Understanding Exit Tax: 5 Important Things You Need to Know as an Expat

5 Must-know Things About Exit Tax Computation and Requirements

Some Americans see U.S. tax as a complex obligation, especially for expats. As such, some of them would rather renounce their citizenship and establish a new tax home to avoid the risk of double taxation and other tax complications. However, as difficult and time-consuming as the process of renouncing your citizenship is, the final step is yet another tax-related step. Before finalizing your renouncement, exit taxes are necessary to officially cut your ties with the IRS and the U.S.

This article will give you a comprehensive explanation of everything you need to know about this process to guide you on the ins and outs of exit tax and how you should handle it.

What is the Exit Tax?

Many Americans have expressed their dissatisfaction with the U.S. tax system. In fact, according to research by Pew Research Center, about 62% of Americans describe the current tax system as either not too fair or not at all fair. 

Still, U.S. citizens must tie up loose ends with the IRS if they wish to renounce their citizenship or long-term residency via the exit tax.

So, what is the exit tax? This tax applies to both U.S. citizens and long-term residents who wish to terminate their ties with the IRS and the U.S. However, you are only to have this obligation if you are considered a covered expatriate. Here are the qualifications:

  • At the time of expatriation, you had a personal net worth of more than $2 million.
  • Your five-year average net income tax liability exceeds the amount dictated by the IRS ($172,000 in 2021).
  • You have not indicated on Form 8854 that you submitted a tax return for the last five years

5 Things Expats Should Know About Exit Tax

1. The exit tax is for unpaid taxes

The exit tax is imposed not as a penalty for renouncing your citizenship or residency but as a final bill for unpaid taxes. These taxes may include:

  • Unfiled tax returns 
  • Untaxed assets, including funds in retirement accounts or capital gains from homeownership

2. Make sure you have your tax filings correct

Processing exit taxes should be easier if your tax returns are correct. Failure to file your taxes correctly can create future issues. Which is why you must keep records of your tax filings. You’ll need these records to prepare future tax returns and computations when filing an amended return.

Correct tax filings make it easier to prepare financial statements, keep track of your deductible expenses, and support items indicated on your tax returns, among other things.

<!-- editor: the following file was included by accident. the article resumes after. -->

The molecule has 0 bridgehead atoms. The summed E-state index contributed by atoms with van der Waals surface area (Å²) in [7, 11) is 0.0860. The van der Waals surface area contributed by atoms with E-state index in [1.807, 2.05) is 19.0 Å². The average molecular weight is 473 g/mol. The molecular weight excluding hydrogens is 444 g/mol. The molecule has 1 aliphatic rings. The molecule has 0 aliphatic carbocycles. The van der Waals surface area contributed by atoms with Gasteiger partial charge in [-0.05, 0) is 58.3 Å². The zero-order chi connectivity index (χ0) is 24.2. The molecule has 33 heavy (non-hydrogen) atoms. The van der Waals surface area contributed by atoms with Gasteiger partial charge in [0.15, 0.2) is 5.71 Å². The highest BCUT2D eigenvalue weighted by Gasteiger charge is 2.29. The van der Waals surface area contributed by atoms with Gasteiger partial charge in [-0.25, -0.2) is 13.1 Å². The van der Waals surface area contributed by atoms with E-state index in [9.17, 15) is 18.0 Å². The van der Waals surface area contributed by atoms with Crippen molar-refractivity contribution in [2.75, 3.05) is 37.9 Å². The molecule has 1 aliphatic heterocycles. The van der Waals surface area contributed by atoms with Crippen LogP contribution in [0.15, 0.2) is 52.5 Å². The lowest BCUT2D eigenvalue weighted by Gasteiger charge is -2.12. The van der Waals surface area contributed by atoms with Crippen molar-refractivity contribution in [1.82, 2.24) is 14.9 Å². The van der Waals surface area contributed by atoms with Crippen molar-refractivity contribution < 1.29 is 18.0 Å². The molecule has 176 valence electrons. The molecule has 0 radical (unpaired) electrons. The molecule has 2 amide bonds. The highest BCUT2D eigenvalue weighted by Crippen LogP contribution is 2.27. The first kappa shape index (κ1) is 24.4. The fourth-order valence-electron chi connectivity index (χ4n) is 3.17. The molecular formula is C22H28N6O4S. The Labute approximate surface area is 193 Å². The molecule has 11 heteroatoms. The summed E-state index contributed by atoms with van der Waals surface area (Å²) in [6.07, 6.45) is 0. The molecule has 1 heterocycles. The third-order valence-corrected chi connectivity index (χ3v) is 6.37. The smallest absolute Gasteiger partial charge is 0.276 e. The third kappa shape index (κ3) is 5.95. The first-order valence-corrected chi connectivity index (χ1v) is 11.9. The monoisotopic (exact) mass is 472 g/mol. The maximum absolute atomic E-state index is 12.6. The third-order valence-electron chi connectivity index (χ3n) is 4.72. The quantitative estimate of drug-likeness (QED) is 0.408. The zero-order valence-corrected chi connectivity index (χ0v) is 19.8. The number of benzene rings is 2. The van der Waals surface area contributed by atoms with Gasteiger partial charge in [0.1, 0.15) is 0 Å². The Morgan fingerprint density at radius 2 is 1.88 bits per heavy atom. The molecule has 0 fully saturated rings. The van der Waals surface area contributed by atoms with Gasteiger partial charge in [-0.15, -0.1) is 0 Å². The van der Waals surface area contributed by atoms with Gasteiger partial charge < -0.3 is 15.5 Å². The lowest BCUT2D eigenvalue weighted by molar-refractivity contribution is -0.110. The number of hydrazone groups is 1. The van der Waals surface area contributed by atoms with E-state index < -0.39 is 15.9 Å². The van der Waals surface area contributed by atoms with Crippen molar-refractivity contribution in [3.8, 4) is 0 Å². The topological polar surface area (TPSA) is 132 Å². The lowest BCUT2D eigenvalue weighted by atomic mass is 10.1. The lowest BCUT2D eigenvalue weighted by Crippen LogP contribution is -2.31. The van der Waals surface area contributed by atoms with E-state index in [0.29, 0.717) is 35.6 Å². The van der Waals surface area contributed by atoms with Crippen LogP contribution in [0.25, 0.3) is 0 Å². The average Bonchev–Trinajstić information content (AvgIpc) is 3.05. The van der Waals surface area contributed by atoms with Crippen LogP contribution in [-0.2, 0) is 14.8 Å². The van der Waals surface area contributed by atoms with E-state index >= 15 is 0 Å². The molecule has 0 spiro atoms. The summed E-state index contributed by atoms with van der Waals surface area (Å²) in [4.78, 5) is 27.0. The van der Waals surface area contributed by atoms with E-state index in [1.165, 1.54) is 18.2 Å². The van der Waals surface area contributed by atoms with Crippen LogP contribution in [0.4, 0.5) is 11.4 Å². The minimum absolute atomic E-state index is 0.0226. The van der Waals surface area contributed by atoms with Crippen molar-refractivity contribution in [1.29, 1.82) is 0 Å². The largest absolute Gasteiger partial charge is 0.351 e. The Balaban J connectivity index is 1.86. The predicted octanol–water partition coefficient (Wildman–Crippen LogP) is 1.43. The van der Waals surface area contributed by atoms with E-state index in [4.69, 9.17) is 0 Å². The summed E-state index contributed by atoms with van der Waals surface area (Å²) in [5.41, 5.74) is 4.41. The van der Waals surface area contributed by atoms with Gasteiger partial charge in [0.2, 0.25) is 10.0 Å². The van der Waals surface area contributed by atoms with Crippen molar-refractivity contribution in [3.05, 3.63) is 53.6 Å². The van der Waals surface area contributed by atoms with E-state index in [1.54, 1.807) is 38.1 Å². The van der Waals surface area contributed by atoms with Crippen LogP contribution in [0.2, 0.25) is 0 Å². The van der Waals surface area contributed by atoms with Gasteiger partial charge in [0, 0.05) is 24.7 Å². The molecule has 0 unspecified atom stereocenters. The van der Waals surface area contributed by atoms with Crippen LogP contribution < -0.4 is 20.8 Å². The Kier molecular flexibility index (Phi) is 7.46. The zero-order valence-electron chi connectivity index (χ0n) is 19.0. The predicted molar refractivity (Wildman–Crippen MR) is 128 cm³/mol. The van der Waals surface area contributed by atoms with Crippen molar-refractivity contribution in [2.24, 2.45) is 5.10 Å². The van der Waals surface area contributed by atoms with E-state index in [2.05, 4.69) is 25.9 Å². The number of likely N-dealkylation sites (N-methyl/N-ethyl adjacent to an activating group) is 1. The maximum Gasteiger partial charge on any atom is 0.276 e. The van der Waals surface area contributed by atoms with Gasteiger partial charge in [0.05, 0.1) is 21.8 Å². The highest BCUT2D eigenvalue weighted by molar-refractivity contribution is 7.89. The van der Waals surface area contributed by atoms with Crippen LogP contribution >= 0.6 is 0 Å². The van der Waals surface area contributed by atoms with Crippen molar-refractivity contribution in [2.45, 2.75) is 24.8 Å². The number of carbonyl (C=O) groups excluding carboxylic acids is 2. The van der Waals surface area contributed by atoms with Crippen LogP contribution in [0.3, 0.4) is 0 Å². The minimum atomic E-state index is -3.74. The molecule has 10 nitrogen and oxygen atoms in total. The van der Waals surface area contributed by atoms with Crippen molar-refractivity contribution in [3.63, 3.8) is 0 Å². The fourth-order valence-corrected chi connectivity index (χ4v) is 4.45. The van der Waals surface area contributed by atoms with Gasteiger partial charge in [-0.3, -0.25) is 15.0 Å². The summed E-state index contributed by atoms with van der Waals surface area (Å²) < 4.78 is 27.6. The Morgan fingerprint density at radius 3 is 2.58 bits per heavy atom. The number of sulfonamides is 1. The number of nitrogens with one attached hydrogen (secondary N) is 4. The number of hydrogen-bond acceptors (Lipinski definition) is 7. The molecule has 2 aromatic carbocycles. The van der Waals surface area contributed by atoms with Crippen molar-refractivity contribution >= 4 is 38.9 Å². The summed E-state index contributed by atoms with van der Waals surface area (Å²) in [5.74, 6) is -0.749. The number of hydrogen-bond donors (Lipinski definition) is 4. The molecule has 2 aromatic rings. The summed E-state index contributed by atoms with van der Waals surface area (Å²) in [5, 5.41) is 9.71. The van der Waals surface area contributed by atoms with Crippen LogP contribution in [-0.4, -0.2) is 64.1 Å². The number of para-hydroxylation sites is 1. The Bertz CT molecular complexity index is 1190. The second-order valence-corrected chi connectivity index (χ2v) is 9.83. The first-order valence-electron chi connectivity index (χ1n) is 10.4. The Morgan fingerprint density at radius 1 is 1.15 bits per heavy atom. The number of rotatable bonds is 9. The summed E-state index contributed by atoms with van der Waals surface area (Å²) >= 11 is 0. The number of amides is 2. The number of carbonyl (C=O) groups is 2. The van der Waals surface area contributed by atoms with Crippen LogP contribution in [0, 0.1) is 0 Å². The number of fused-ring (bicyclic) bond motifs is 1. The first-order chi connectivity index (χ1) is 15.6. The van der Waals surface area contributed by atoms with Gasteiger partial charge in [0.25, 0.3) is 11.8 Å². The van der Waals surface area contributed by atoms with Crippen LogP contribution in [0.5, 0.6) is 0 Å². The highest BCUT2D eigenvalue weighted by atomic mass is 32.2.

3. File Form 8854 with the correct details

Form 8854, or the Initial and Annual Expatriation Statement, must be filed by every U.S. citizen or resident with the IRS before finalizing their renouncement of citizenship or residency. This form will show that you are not a covered expatriate and prove to the U.S. government that you have settled all your tax bills.

4. You can minimize your exit tax but not completely skip it

Being a covered expatriate simply means you are not immune to the exit tax, and certain transactions, even after the expatriation date, are still taxable. However, you may be able to minimize your exit tax with the right planning.

Here are some ways to minimize exit taxes:

  • The easiest way to avoid the exit tax trap for long-term residents is to avoid becoming legal permanent residents.
  • A legal permanent resident must have lived in the U.S. for at least 8 of the previous 15 years, so try to time your expatriation status accordingly to avoid the 8-year trap.
  • Reduce your net worth to below $2 million by restructuring your asset holdings. For example, if your spouse isn’t expatriating, you can split your assets to take full ownership of a joint bank account while your spouse gets full ownership of the family home. Just make sure that your net worth is below the said amount.
  • Fix any noncompliance in your tax returns from the previous five years.

5. Work with a tax professional to get the right computation

Get in touch with someone who can help you navigate the tax laws and provisions. As an expat, asking for the help of tax professionals will free you of the burden and allow capable experts to do the work. 

Tax professionals advise clients on producing tax return documents that follow laws and regulations. Their expertise allows them to forecast how much your exit tax is and help you minimize it.

Stay Prepared for Challenges

U.S. tax laws are complex, so you must equip yourself with the right knowledge to settle them. Exit taxes are not completely avoidable, but you can minimize them. If you fall under categories subject to these taxes, the tips above can help you iron out the process.

To ensure proper processing, partner with tax professionals with a proven track record in U.S. tax laws, including exit tax. If you require a tax resolution partner, Tax Samaritan offers top-notch services to resolve your tax dilemmas. Contact us today at Tax Samaritan.

All About Randall Brody
Randall is the Founder of Tax Samaritan, a boutique firm specializing in the preparation of taxes and the resolution of tax problems for Americans living abroad, as well as the other unique tax issues that apply to taxpayers. Here, they help taxpayers save money on their tax returns.

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